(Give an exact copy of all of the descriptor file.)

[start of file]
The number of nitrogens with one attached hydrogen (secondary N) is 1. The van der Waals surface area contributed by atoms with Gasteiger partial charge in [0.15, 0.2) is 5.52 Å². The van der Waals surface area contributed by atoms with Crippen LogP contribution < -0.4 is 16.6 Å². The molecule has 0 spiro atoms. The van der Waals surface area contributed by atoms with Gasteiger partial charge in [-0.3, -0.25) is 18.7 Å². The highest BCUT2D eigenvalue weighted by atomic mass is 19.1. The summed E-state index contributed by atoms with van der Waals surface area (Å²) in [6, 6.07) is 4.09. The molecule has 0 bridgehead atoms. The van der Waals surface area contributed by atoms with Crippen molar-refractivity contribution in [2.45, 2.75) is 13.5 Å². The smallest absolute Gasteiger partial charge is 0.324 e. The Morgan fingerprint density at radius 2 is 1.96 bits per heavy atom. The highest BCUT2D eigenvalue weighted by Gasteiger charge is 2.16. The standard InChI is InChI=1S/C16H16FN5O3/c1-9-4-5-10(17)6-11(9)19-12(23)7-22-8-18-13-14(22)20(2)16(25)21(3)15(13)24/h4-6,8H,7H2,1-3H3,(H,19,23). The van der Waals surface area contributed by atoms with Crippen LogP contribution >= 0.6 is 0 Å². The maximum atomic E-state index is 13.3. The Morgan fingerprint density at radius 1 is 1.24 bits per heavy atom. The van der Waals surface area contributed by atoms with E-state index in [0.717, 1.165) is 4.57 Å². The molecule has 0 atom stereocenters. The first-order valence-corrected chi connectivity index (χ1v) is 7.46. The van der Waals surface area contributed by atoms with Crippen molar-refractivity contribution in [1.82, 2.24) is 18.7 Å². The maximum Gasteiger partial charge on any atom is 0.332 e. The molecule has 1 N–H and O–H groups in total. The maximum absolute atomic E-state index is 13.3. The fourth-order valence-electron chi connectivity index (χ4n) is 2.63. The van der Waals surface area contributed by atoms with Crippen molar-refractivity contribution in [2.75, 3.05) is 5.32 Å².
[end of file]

The number of nitrogens with one attached hydrogen (secondary N) is 1. The van der Waals surface area contributed by atoms with Gasteiger partial charge in [0.15, 0.2) is 5.52 Å². The van der Waals surface area contributed by atoms with Crippen LogP contribution < -0.4 is 16.6 Å². The molecule has 0 spiro atoms. The van der Waals surface area contributed by atoms with Gasteiger partial charge in [-0.3, -0.25) is 18.7 Å². The highest BCUT2D eigenvalue weighted by atomic mass is 19.1. The summed E-state index contributed by atoms with van der Waals surface area (Å²) in [6, 6.07) is 4.09. The molecule has 0 bridgehead atoms. The van der Waals surface area contributed by atoms with Crippen molar-refractivity contribution in [2.45, 2.75) is 13.5 Å². The smallest absolute Gasteiger partial charge is 0.324 e. The Morgan fingerprint density at radius 2 is 1.96 bits per heavy atom. The highest BCUT2D eigenvalue weighted by Gasteiger charge is 2.16. The standard InChI is InChI=1S/C16H16FN5O3/c1-9-4-5-10(17)6-11(9)19-12(23)7-22-8-18-13-14(22)20(2)16(25)21(3)15(13)24/h4-6,8H,7H2,1-3H3,(H,19,23). The van der Waals surface area contributed by atoms with Crippen LogP contribution >= 0.6 is 0 Å². The maximum atomic E-state index is 13.3. The Morgan fingerprint density at radius 1 is 1.24 bits per heavy atom. The van der Waals surface area contributed by atoms with E-state index in [0.717, 1.165) is 4.57 Å². The molecule has 0 atom stereocenters. The first-order valence-corrected chi connectivity index (χ1v) is 7.46. The van der Waals surface area contributed by atoms with Crippen molar-refractivity contribution in [1.82, 2.24) is 18.7 Å². The maximum Gasteiger partial charge on any atom is 0.332 e. The molecule has 1 N–H and O–H groups in total. The maximum absolute atomic E-state index is 13.3. The fourth-order valence-electron chi connectivity index (χ4n) is 2.63. The van der Waals surface area contributed by atoms with Crippen molar-refractivity contribution in [2.75, 3.05) is 5.32 Å².